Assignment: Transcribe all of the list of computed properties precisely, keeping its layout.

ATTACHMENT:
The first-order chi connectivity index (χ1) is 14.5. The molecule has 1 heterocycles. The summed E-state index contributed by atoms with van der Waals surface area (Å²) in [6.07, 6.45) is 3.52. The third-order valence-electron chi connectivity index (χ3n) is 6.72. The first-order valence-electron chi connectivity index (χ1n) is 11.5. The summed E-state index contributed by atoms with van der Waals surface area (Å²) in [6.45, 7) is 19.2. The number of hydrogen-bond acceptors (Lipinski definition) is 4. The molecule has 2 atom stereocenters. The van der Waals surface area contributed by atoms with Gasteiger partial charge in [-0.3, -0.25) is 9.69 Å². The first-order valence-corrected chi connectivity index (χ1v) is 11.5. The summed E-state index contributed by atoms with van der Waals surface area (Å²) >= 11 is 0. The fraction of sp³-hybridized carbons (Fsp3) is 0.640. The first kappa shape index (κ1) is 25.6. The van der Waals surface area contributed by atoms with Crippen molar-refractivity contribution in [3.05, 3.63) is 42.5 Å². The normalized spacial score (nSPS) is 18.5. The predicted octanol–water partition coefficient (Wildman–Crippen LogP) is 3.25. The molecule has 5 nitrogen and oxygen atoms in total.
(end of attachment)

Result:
The first-order chi connectivity index (χ1) is 14.5. The molecule has 1 heterocycles. The summed E-state index contributed by atoms with van der Waals surface area (Å²) in [6.07, 6.45) is 3.52. The third-order valence-electron chi connectivity index (χ3n) is 6.72. The first-order valence-electron chi connectivity index (χ1n) is 11.5. The summed E-state index contributed by atoms with van der Waals surface area (Å²) in [6.45, 7) is 19.2. The number of hydrogen-bond acceptors (Lipinski definition) is 4. The molecule has 2 atom stereocenters. The van der Waals surface area contributed by atoms with Gasteiger partial charge in [-0.3, -0.25) is 9.69 Å². The first-order valence-corrected chi connectivity index (χ1v) is 11.5. The summed E-state index contributed by atoms with van der Waals surface area (Å²) >= 11 is 0. The fraction of sp³-hybridized carbons (Fsp3) is 0.640. The first kappa shape index (κ1) is 25.6. The van der Waals surface area contributed by atoms with Crippen molar-refractivity contribution in [3.05, 3.63) is 42.5 Å². The normalized spacial score (nSPS) is 18.5. The predicted octanol–water partition coefficient (Wildman–Crippen LogP) is 3.25. The molecule has 5 nitrogen and oxygen atoms in total.